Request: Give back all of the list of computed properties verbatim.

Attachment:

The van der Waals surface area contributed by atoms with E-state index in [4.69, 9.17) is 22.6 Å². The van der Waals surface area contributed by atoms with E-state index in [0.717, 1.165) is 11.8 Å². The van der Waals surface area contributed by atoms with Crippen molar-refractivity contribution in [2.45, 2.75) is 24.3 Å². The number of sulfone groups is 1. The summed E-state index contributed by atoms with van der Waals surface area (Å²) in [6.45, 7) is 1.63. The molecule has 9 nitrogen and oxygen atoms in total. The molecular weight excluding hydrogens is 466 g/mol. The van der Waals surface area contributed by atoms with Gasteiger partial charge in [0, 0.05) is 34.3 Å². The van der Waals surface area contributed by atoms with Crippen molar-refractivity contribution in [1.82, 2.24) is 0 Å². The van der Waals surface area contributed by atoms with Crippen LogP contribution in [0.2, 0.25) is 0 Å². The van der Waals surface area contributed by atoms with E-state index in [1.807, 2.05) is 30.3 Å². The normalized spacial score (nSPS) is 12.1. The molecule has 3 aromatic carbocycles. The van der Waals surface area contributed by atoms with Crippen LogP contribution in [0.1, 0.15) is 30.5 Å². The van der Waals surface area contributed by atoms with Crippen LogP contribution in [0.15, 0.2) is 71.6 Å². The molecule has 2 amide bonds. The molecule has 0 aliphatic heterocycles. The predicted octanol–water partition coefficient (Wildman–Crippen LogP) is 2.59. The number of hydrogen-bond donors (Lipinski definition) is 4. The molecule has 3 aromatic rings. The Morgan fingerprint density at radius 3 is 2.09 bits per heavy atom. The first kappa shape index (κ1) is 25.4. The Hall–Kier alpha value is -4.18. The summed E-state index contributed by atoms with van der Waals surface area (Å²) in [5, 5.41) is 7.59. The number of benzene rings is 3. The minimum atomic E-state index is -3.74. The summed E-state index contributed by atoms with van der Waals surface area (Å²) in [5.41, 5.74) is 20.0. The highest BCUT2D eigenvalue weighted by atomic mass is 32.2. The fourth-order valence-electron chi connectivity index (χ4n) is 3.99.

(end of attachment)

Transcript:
The van der Waals surface area contributed by atoms with E-state index in [4.69, 9.17) is 22.6 Å². The van der Waals surface area contributed by atoms with E-state index in [0.717, 1.165) is 11.8 Å². The van der Waals surface area contributed by atoms with Crippen molar-refractivity contribution in [2.45, 2.75) is 24.3 Å². The number of sulfone groups is 1. The summed E-state index contributed by atoms with van der Waals surface area (Å²) in [6.45, 7) is 1.63. The molecule has 9 nitrogen and oxygen atoms in total. The molecular weight excluding hydrogens is 466 g/mol. The van der Waals surface area contributed by atoms with Gasteiger partial charge in [0, 0.05) is 34.3 Å². The van der Waals surface area contributed by atoms with Crippen molar-refractivity contribution in [1.82, 2.24) is 0 Å². The van der Waals surface area contributed by atoms with Crippen LogP contribution in [0.2, 0.25) is 0 Å². The van der Waals surface area contributed by atoms with E-state index in [1.807, 2.05) is 30.3 Å². The normalized spacial score (nSPS) is 12.1. The molecule has 3 aromatic carbocycles. The van der Waals surface area contributed by atoms with Crippen LogP contribution in [0.1, 0.15) is 30.5 Å². The van der Waals surface area contributed by atoms with Crippen LogP contribution in [0.15, 0.2) is 71.6 Å². The molecule has 2 amide bonds. The molecule has 0 aliphatic heterocycles. The predicted octanol–water partition coefficient (Wildman–Crippen LogP) is 2.59. The number of hydrogen-bond donors (Lipinski definition) is 4. The molecule has 3 aromatic rings. The Morgan fingerprint density at radius 3 is 2.09 bits per heavy atom. The first kappa shape index (κ1) is 25.4. The Hall–Kier alpha value is -4.18. The summed E-state index contributed by atoms with van der Waals surface area (Å²) in [5, 5.41) is 7.59. The number of benzene rings is 3. The minimum atomic E-state index is -3.74. The summed E-state index contributed by atoms with van der Waals surface area (Å²) in [5.41, 5.74) is 20.0. The highest BCUT2D eigenvalue weighted by atomic mass is 32.2. The fourth-order valence-electron chi connectivity index (χ4n) is 3.99.